Another option would be to find a linear voltage regulator, which should be easy to find for this input voltage, and use it as a current regulator. The efficiency might not be as good as using a led driver. Here's a relevant article on that.

  • \$\begingroup\$ Thanks for that link to the CN5711-based board. Any thoughts where to buy just the IC in North America? (I don't see it on Digikey). Any other, better alternatives come to mind, one year later? I need to independently drive a couple 1A Cree LEDs from a single LiPo cell, with PWM dimming. \$\endgroup\$
    – rkagerer
    Commented Jun 18, 2019 at 7:51


The Cree's XP-G3's Vf will be ≈3.1V, likely less.

I will need to back off on the 0.13Ωn resistor. I now recommend a 0.47Ω

The Cree is spec's at 2.73V @ 350 mA @ 85°C
With a max 2000mA where Vf = 3.06V @ 85°C.

enter image description here

An 18650 at 2000ma will have a max of 4V.
Voltage will drop rather quickly to less than 4V.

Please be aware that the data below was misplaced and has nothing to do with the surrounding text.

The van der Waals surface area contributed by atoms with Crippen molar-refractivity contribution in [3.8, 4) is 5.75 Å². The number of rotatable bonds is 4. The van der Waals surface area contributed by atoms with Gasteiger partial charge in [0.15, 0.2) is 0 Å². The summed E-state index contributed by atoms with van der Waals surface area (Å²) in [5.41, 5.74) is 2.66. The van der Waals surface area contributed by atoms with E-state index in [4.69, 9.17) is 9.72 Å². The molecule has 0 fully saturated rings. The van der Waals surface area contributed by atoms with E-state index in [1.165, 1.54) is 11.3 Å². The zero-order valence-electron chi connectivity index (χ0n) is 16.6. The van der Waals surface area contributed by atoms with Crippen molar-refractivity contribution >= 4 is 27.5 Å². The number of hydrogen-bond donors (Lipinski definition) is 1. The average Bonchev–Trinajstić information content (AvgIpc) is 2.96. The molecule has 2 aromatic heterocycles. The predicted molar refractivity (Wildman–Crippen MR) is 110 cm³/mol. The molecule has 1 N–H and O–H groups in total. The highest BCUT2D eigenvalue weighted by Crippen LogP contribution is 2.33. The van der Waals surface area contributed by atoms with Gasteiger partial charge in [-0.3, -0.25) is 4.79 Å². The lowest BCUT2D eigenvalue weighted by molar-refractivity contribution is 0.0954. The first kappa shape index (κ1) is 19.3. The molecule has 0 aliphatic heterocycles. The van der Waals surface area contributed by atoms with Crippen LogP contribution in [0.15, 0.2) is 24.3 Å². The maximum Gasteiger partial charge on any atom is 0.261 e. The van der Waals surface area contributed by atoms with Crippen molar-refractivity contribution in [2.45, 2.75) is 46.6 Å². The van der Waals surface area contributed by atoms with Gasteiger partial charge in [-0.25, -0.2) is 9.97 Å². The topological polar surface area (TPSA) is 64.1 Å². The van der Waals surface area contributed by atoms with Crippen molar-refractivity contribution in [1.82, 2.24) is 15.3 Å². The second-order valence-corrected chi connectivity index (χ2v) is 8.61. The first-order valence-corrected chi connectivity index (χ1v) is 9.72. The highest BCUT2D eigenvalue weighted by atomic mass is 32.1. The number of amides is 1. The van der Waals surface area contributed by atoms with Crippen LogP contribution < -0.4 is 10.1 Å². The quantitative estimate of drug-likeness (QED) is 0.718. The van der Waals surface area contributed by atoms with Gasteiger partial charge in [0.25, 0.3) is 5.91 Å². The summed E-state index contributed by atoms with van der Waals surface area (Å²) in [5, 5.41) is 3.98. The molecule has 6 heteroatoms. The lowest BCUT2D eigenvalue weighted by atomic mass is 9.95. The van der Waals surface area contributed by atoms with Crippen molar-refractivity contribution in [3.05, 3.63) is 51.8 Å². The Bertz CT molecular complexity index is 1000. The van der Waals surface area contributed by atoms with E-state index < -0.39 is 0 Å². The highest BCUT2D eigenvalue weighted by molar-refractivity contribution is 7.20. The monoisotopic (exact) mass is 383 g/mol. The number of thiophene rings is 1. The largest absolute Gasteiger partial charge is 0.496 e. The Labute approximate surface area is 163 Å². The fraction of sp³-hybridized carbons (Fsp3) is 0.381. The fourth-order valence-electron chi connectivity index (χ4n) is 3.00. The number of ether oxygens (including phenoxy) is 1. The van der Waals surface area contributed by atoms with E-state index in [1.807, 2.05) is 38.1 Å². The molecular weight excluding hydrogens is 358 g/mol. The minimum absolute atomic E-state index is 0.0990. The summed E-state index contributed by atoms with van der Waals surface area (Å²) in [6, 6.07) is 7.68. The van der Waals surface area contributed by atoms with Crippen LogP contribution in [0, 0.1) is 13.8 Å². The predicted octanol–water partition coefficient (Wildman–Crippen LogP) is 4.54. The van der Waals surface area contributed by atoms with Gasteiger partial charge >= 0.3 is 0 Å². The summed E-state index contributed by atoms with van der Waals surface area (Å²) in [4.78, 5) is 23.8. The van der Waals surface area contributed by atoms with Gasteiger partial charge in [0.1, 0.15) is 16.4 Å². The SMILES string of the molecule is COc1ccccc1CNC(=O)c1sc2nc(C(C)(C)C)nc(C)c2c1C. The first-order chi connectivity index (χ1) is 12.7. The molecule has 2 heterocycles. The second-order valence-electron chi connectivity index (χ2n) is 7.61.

Now that I know the Vf (3.06) at max current (2 Amp) of the LED and the max voltage is ≈4V.

97 resistors that will work: Digikey 0.47 3W+ Resistors
I would use the Yageo PSP400JB-0R47

enter image description here

This spot lens is made for a Cree XP LED. LEDil is a very good company.


Here is 108 others: Digikey Spot Lenses

enter image description here

Heat is going to be a big issue here.

I would make a custom PCB for this. These guys do a very good job and small PCBs under 4" x 4" (100mm x 100mm) are very cheap, $5 for 10 PCBS. Shipping to the US is $21 DHL. PCBway

If it is in your budget I would use 2 oz. copper, 2 sided FR4 with the immersion gold plating would be a good option for thermal management. It is much more planar (smoother) than HSAL and will help a lot with thermal conduction between the PCB and heatsink.